The first home in this location burned down in 1900 and was subsequently rebuilt.  The "School Building" was erected in 1904; the "Old Folks Building," originally known as the "Old Folks Pavilion," was built in 1907 and 1908; and the hospital went up in 1923.  Given the inscriptions on this chair, it seems likely that it was made by a resident at the Home in 1924.  Further research suggests that the "G.G. Barnhart" named on the chair was George G. Barnhart, born in Missouri in 1853.  According to the 1920 United States Census, he was living at the "Odd Fellows Home" in Liberty, Missouri.

Have you seen other chairs in a bottle like this?  Do they have a connection to the Odd Fellows Home in Missouri?  Do you know anything about George Barnhart's life?  If so, please write a comment below!

 


Research into Masonic Dance Card Reveals a Vibrant Fraternal Community in late 19th-Century Vermont

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Built along the historic and now-defunct Rutland Railroad line, Todd’s Hotel in Wallingford, Vermont, attracted tourists from Boston and New York who wished to escape the summer heat and desired to experience the rustic scenery or to fish for trout in streams that surrounded the hotel.  Under the proprietorship of Joel Todd, the Hotel enjoyed an enviable reputation, and its dance hall, reputed to be the largest hall connected with a hotel in the state of Vermont, was the site of many elegant balls (including the Masonic ball described in the above dance card) and game suppers, which Todd gave with increasing frequency.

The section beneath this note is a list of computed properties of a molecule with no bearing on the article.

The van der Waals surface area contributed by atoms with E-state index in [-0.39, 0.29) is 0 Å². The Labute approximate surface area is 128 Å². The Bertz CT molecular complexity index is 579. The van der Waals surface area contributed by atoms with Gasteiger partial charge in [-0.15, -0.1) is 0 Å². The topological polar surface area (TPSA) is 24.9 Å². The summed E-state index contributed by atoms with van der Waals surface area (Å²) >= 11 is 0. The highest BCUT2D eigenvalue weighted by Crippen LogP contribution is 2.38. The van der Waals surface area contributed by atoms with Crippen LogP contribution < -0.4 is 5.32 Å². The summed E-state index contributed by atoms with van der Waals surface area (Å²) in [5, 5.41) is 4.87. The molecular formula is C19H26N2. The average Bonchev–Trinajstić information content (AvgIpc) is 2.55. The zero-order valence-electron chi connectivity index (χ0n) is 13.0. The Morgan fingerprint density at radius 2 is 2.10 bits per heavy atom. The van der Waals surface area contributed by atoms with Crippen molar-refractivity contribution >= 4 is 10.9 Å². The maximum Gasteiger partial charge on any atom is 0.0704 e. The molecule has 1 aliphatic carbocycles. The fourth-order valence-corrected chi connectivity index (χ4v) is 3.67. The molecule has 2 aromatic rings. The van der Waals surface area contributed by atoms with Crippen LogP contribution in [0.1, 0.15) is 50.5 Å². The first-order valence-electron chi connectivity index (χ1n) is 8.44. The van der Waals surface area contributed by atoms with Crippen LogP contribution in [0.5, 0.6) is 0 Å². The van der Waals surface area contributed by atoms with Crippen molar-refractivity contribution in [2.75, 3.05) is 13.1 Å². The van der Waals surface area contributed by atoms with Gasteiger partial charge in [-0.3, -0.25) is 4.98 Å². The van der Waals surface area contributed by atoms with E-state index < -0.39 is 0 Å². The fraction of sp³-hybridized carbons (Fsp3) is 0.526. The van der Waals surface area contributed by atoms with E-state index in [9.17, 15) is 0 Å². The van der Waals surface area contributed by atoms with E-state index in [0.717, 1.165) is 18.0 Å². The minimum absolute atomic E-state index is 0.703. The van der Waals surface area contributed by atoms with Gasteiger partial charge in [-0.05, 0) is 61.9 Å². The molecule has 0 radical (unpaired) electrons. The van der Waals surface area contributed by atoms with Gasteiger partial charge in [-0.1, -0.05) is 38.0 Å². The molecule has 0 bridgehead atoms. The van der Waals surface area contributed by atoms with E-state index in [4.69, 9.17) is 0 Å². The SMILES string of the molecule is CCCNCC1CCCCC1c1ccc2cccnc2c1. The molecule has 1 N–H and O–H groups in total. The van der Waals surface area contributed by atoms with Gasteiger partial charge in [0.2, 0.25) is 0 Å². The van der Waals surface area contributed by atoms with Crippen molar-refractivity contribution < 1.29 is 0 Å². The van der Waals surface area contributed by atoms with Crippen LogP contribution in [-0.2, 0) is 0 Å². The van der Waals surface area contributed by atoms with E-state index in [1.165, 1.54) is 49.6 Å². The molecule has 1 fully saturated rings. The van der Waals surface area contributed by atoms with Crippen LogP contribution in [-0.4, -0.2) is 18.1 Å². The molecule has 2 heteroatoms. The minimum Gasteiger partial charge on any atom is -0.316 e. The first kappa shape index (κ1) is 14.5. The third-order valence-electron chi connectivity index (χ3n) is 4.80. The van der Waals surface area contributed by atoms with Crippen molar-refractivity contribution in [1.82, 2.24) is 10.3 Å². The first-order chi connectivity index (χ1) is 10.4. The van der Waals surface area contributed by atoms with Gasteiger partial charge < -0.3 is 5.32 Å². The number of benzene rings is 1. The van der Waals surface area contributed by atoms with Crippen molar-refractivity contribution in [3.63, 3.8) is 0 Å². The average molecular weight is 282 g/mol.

Sadly, Todd’s Hotel was gutted by fire in 1888, but research into this small dance card held in the collection of the Scottish Rite Masonic Museum & Library has revealed the presence of a very active and growing fraternal community in late 19th century Rutland County, Vermont. In addition to the 12 Masonic Lodges listed in the Proceedings of the Grand Lodge of Vermont for 1882, Rutland County hosted 4 Independent Order of Odd Fellows (I.O.O.F.) Lodges and 6 Grand Army of the Republic Posts.

The proprietor of Todd’s Hotel, Joel Todd, was active in fraternal circles, as well, and in 1871 Todd and his older brother Horace, along with several other men, founded Pico Lodge, No. 32, I.O.O.F, in Wallingford, Vermont. As for Todd’s possible ties to Freemasonry, records held at the Grand Lodge of Vermont reveal that Todd took his first Masonic degree on January 7, 1878, in Anchor Lodge, No. 99, but did not continue any further.



Captions

Masonic Dance Card: Masonic Ball at Todd's Hotel, 1882. Purchase. Collection of the Scottish Rite Masonic Museum and Library, MA 015.

References